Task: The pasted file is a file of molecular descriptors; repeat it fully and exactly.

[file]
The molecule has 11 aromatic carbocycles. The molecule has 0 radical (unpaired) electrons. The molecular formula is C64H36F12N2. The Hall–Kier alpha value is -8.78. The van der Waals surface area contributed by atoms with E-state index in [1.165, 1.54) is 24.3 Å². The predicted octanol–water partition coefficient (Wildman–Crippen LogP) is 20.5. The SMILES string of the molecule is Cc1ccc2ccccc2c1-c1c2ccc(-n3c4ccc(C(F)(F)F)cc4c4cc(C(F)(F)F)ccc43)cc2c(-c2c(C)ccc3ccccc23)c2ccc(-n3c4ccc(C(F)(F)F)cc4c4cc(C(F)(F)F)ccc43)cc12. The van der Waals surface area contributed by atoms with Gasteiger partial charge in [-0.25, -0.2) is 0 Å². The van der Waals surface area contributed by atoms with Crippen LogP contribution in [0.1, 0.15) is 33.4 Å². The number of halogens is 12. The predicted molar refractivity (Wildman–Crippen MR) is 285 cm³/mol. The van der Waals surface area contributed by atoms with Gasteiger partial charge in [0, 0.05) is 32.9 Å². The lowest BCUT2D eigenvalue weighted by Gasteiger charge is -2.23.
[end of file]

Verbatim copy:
The molecule has 11 aromatic carbocycles. The molecule has 0 radical (unpaired) electrons. The molecular formula is C64H36F12N2. The Hall–Kier alpha value is -8.78. The van der Waals surface area contributed by atoms with E-state index in [1.165, 1.54) is 24.3 Å². The predicted octanol–water partition coefficient (Wildman–Crippen LogP) is 20.5. The SMILES string of the molecule is Cc1ccc2ccccc2c1-c1c2ccc(-n3c4ccc(C(F)(F)F)cc4c4cc(C(F)(F)F)ccc43)cc2c(-c2c(C)ccc3ccccc23)c2ccc(-n3c4ccc(C(F)(F)F)cc4c4cc(C(F)(F)F)ccc43)cc12. The van der Waals surface area contributed by atoms with Gasteiger partial charge in [-0.25, -0.2) is 0 Å². The van der Waals surface area contributed by atoms with Crippen LogP contribution in [0.1, 0.15) is 33.4 Å². The number of halogens is 12. The predicted molar refractivity (Wildman–Crippen MR) is 285 cm³/mol. The van der Waals surface area contributed by atoms with Gasteiger partial charge in [0, 0.05) is 32.9 Å². The lowest BCUT2D eigenvalue weighted by Gasteiger charge is -2.23.